Looking beyond a cold weekend in the Midwest and Northeast to forecasts of widespread above-normal temperatures in the coming week, traders sent prices lower at nearly all points Friday. Thursday’s 12.4-cent loss by April futures and the weekend decline of industrial load put further negative pressure on Friday’s pricing.

Only a few flat to about a nickel higher points avoided the general softening. Losses ranged from a couple of pennies to more than a dollar. They tended to be largest at several western points, which were affected by high-linepack OFOs issued by both of California’s giant distributors (see Transportation Notes). The declines were smallest at Northeast citygates, which included the one point to realize a gain (Algonquin citygate) and two flat points.

The Northeast still had some heating load to contend with, as a winter storm was predicted to be moving through the region Saturday. The Northeast can expect a warming trend to start early this week, while the Midwest will have to cope with a new cold front around the same time. The eastern end of the previously mild South is starting to get a little heating load of its own, with lows of 31 and 29 forecasted for Saturday in Atlanta and Charlotte, NC, respectively. Much of the West was due to see temperatures five to as much as 25 degrees above normal during the weekend.

Some of the largest losses occurred on El Paso, which was scheduled to lose 488 MMcf/d of North Mainline capacity March 17-21 and then 385 MMcf/d March 22-24 (see Daily GPI, Feb. 22). San Juan Basin quotes fell by a dollar or so, while El Paso-Permian was down about 80 cents.

Rockies prices appear poised to face an additional depressant as what is believed to be about 200 MMcf/d of supply that has been off the market for about three weeks is about to be restored.

An outage of the Lost Creek Gas Gathering Pipeline system in Wyoming apparently is taking considerably longer to resolve than first expected. Late on the afternoon of Feb. 20 CIG reported that the Lost Creek receipt points on it and WIC had been shut in for what was thought to be two to three days because of operational problems experienced by the points’ operator (see Daily GPI, Feb. 22). Then on March 2 CIG and WIC said the operator expected to restore flows “sometime” during the week of March 5 (see Daily GPI, March 5).

However, according to a Wednesday story in the Casper (WY) Star-Tribune, flaring from the gathering system was brightening the night sky near the Wamsutter Hub during the past week. It quoted Jim Lowry, communications coordinator for ConocoPhillips’ Lower 48 Upstream unit, as saying a Feb. 16 power loss at the Lost Cabin Gas Plant about 125 miles away in Fremont County was the cause of the system outage when it led to the release of “impure product” (which the newspaper said was hydrogen sulfide) into Lost Creek Gas Gathering, and the flaring was done to safely remove the last of the gas from the pipeline. Lowry told the newspaper that the line was shut down, emptied and cleaned over a two-week period to ensure that its deliveries would meet all customer specifications.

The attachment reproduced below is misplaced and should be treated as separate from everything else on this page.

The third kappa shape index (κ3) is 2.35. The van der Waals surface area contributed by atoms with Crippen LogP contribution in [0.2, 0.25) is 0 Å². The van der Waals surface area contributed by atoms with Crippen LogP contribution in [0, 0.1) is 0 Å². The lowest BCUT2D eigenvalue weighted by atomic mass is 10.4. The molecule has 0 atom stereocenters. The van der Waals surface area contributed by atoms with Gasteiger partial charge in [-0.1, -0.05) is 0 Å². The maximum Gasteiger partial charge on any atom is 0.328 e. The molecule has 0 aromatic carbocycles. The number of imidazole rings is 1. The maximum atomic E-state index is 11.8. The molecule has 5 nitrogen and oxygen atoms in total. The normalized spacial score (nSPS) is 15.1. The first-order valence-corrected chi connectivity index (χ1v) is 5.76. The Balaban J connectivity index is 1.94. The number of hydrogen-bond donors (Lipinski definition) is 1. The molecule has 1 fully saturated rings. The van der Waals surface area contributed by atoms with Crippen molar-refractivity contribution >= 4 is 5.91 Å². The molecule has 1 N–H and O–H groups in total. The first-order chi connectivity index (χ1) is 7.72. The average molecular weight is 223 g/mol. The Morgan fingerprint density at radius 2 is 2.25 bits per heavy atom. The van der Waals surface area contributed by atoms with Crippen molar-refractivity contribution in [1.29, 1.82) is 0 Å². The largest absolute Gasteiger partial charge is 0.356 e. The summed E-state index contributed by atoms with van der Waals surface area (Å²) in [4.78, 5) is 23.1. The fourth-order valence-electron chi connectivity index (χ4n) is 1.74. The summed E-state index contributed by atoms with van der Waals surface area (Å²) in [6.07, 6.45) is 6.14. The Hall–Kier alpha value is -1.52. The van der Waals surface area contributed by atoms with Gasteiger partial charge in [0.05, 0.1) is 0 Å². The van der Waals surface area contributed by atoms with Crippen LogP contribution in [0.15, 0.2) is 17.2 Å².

ConocoPhillips is a 65% owner of Lost Creek, which is operated by Elkhorn Field Services. The 127-mile, 24-inch diameter system moves gas from Madden Field in Fremont County, WY, to the WIC and CIG connections in Wamsutter and Colorado. Although he had not received any updates as of Friday afternoon, Lowry told NGI that the line was expected to return to service over the weekend. He was unable to provide an estimate of how much gas had been shut in by the outage, but Porter Bennett of Bentek Energy in Golden, CO, said it looks like a little more than 200 MMcf/d was affected.

Just about everything was a little weaker, said a Canadian producer, who added that prices tended to go a little lower in late trading, “but not much.” He was unable to confidently declare that the Calgary area has seen the last of cold winter weather, but said it’s getting close, with weekend highs in the 50s and 60s expected. Any remaining cold weather should be short-lived, he said, “and nobody will want to pay up [for gas] for that.”

Vector takeaway capacity from Chicago to the Dawn Hub will continue to be limited by maintenance into April, the producer continued. He said the cash market looks like it will keep “slowly eroding,” and the return of storage injections may be the only thing that can revive prices in the near term.

The number of drilling rigs actively searching for gas in the U.S. took a steep drop of 12 to 1,453 in the week ending March 16, according to the Baker Hughes Rotary Rig Count (https://intelligencepress.com/features/bakerhughes/). The offshore Gulf of Mexico accounted for the lion’s share of the drop, with 11 rigs quitting the search in the Gulf, Baker Hughes said.

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